Our Deepest Fears and Greatest Hope

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I have long been amazed at those in military operations, those able to quell their fears and remain reasonably calm during hostile encounters as the chaos of war unfolds. From my armchair observation (and I welcome correction!), I suspect these warriors do fear, but they are trained to recognize, embrace, and manage that fear in order to carry on.

The COVID-19 pandemic has elicited a collective fear unlike that seen for some time. An invisible (to the naked eye), motiveless, biological terrorist was on the loose, but about its origins, power, and capacity, we had few answers. Even as more information unfolds at the time of this writing, there are still many questions left lingering.

Perhaps the most significant part of this world event is the effect it has had on our society. It may not be an overstatement to suggest that a good piece of human history has been permanently altered—in a rather all-encompassing way—in a period of three to four months. Indeed, the meaning of the word “pandemic” is roughly “all (pan) people (demos)”; therefore, nobody escapes the effects, regardless of infection or not. And just what are these effects?

First, we have seen a broad experiment in human conformity. Americans (and probably those affected around the world) were glued to their media sources, awaiting a cataclysmic apocalypse. To address the crisis, orders were given and we obeyed—mostly and quickly. And then the arguments began, leading to questions of the individual and conscience.

The pandemic, secondly, has exposed a chasm in American culture with respect to the individual. Perhaps no aspect of pandemic response has exposed this more than that of the mask. Quickly, masks have become political statements rather than pieces of cloth, pitting the “compliant and caring” against the “independent and skeptical.” It didn’t take long for one to begin to smell a whiff of conservative vs liberal and to marvel at the fact that “masking” has become a new litmus test of political philosophy. In this wake, pastors, parents, educators, business owners, CEOs, and others have all scrambled and struggled to determine how to present policy to those they serve.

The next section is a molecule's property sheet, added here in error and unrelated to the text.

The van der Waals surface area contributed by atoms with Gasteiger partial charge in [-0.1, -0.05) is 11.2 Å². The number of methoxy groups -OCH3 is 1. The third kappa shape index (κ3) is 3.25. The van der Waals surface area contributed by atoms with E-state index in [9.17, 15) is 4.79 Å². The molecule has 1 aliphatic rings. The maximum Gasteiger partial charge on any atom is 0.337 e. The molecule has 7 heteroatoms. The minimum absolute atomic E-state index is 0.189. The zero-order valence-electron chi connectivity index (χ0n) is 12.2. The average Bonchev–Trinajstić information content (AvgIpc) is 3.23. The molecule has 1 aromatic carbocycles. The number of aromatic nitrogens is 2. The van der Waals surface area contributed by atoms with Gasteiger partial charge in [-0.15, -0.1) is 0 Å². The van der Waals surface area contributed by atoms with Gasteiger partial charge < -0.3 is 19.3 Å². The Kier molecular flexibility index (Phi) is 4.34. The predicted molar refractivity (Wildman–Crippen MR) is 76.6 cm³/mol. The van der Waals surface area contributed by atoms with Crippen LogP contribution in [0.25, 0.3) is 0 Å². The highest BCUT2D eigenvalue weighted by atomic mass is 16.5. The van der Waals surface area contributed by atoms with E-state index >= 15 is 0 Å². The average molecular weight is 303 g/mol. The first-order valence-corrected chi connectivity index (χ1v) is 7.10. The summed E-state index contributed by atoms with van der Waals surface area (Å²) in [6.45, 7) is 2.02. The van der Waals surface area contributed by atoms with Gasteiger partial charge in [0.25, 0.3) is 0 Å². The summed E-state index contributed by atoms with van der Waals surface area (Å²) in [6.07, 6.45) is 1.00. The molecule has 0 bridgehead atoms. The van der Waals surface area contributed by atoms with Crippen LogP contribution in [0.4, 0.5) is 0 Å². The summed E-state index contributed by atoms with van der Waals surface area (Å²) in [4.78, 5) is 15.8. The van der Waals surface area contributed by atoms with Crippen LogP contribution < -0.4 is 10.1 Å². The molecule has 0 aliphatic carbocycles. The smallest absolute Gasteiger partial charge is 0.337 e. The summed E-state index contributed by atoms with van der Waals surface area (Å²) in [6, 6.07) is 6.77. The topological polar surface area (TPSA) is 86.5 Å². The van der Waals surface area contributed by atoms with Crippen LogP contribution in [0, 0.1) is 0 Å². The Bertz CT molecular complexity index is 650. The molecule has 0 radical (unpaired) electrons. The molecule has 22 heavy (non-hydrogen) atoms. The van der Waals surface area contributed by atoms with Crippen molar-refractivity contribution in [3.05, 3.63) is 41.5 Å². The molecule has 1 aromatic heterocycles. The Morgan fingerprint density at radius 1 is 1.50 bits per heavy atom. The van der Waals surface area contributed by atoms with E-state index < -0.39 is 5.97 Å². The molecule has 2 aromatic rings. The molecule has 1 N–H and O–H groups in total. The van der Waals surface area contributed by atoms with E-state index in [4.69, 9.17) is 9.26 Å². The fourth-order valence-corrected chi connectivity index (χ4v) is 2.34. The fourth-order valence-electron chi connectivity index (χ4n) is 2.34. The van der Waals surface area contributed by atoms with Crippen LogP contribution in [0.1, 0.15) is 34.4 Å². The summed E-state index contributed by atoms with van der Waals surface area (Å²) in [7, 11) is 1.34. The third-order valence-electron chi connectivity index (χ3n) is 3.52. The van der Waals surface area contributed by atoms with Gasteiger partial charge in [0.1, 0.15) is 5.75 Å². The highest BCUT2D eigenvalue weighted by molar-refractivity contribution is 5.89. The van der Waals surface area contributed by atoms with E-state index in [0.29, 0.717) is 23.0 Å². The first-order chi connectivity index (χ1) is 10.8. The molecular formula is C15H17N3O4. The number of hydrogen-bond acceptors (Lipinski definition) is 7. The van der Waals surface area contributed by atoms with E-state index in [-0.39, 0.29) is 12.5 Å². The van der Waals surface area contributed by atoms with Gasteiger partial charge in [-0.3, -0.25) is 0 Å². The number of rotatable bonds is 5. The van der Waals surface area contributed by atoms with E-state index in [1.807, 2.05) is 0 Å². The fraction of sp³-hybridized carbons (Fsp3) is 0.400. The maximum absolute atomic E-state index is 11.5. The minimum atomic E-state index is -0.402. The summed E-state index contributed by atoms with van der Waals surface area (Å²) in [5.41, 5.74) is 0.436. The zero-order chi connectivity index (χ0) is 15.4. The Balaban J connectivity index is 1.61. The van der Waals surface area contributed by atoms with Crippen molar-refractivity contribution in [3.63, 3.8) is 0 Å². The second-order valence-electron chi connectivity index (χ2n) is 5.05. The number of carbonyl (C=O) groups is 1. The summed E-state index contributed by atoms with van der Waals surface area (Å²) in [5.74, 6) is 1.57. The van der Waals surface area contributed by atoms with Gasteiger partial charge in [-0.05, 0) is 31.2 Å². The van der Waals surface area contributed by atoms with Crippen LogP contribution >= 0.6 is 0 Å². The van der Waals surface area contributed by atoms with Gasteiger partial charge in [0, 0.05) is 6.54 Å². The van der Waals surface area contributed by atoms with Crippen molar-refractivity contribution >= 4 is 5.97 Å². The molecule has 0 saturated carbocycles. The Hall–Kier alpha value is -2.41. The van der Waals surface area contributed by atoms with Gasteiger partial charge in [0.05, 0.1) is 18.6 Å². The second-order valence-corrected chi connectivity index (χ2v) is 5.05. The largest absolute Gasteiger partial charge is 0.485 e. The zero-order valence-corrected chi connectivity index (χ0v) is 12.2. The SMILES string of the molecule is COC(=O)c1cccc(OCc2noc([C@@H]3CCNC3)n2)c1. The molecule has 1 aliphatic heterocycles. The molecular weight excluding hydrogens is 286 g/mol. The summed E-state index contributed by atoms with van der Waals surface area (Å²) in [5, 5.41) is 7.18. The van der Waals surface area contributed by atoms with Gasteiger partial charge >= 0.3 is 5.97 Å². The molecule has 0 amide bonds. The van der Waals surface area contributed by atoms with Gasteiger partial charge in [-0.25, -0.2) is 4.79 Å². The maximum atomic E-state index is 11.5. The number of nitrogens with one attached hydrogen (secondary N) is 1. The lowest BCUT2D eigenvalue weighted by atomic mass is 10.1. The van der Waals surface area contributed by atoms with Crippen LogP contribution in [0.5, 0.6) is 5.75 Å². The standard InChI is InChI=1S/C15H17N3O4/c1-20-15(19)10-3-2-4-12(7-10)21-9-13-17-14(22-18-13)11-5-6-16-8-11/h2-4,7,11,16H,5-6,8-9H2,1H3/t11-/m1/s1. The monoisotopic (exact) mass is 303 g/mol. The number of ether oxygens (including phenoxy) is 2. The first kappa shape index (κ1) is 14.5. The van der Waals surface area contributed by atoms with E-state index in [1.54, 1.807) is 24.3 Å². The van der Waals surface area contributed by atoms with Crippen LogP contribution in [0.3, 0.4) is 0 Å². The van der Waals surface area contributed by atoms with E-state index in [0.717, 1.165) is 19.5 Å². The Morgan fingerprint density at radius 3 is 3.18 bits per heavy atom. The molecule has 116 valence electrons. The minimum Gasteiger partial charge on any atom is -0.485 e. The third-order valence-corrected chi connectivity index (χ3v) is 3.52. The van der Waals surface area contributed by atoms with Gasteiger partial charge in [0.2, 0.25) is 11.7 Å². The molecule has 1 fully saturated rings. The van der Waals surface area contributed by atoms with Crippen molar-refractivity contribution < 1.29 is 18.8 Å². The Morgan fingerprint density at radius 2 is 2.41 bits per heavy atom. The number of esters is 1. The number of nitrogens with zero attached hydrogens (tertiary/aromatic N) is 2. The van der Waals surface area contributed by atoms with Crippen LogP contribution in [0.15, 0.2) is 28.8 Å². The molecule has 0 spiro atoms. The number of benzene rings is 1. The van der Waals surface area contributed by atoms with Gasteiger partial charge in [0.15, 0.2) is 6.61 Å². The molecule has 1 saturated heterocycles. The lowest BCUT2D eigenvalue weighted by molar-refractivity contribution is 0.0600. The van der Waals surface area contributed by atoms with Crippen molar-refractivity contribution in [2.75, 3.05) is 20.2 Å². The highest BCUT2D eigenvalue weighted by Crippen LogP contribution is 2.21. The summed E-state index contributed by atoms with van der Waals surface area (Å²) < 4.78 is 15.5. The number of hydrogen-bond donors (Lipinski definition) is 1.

Further, the fact that “your mask protects me, and my mask protects you” adds new nuance to the adage, “the right to swing your fist ends where the other man’s nose begins.” Now, one’s personal liberty, via everyday interaction, has become uniquely constrained by others’ opinions—thus the arguments at the grocery stores, educational institutions, churches, and more. Thus the excessively cheery Orwellian soundtrack piped into local shopping centers, reminding arrow-walkers limited to essential purchases to “stay safe, stay home, and keep your distance!” Thus there are new questions about the individual and conscience. In short, it’s messy.

Thirdly, and most significantly, fear has taken center stage: fear of losing one’s freedom, fear of an economy turned to rubble, fear of politicians seizing new power, fear of the virus spreading, fear of what the future will be, fear that people are not taking human life seriously, fear that all of this really was never necessary—even fear that our leaders know far less than we had ever assumed, or maybe worse, far more.

This, I believe, is the main effect of the pandemic: not a study of a virus, but a study of people and their fear. What is the Christian to do? Get educated? Get prepped on tactical fear control? Talk with trusted friends and advisors? Be patient? Wait on the Lord? Pray?

Each of these responses has merit (some more than others), but I believe that most of all this should cause us to direct our eyes to Christ and serve to remind us of what a Christian already knows: God is sovereign, and we are not. Scripture shows this.

Did King David know fear? A Sunday school flannelgraph would suggest the Jewish son of Jesse was a ruddy and robust warrior who never felt a hint of fear; he just gathered his smooth stones quietly. Indeed, one can read the Psalms this way, but what if (from time to time) we read them not as poetry replete with calm, assertive statements of one who never felt fear, but as if the writer was (from time to time) terrified.

In Psalm 31:14 and following, David pens, “But I trust in you, O Lord; I say, ‘You are my God.’ My times are in your hand; deliver me from my enemies and from those who pursue me . . . Let me not be ashamed, O Lord.” What if we read this not as words from a king confident, warm, and well-fed, but from a king freezing, fleeing, and clinging to his very existence, like a man injured and alone in the woods, told by a friend who goes for help, “I will come back for you; I won’t leave you.” He lays alone, his fear full before him, repeating dubiously but faithfully, over and over: “Let me not be put to shame; let me not be put to shame; save me in your unfailing love.” The flannelgraph image changes slightly, does it not?

And so it is with our fears of the pandemic, whatever they may be. We must recognize them and realize them, and call upon the Lord—however fearful we may be (and regardless of what we fear). We must ask for wisdom and grace to show love and charity and to accept that behind every mask (or no mask) is either a soul in need of the saving gospel of Jesus (with implications far more serious than COVID-19) or a brother or sister in Christ who ought to be preaching the gospel to himself or herself: “Be strong and take heart, all you who hope in the Lord.”

And what if we fear we will not be spared of death or suffering? Then this: “The body they may kill; God’s truth abideth still; His Kingdom is forever.” This is how Christians overcome fear: with the expectant hope of biblical promise that will be fulfilled, as He has decreed, in glory.

Nate Wambold ’99 is the vice president for alumni and community affairs at Cairn. He can be reached at nwambold@cairn.edu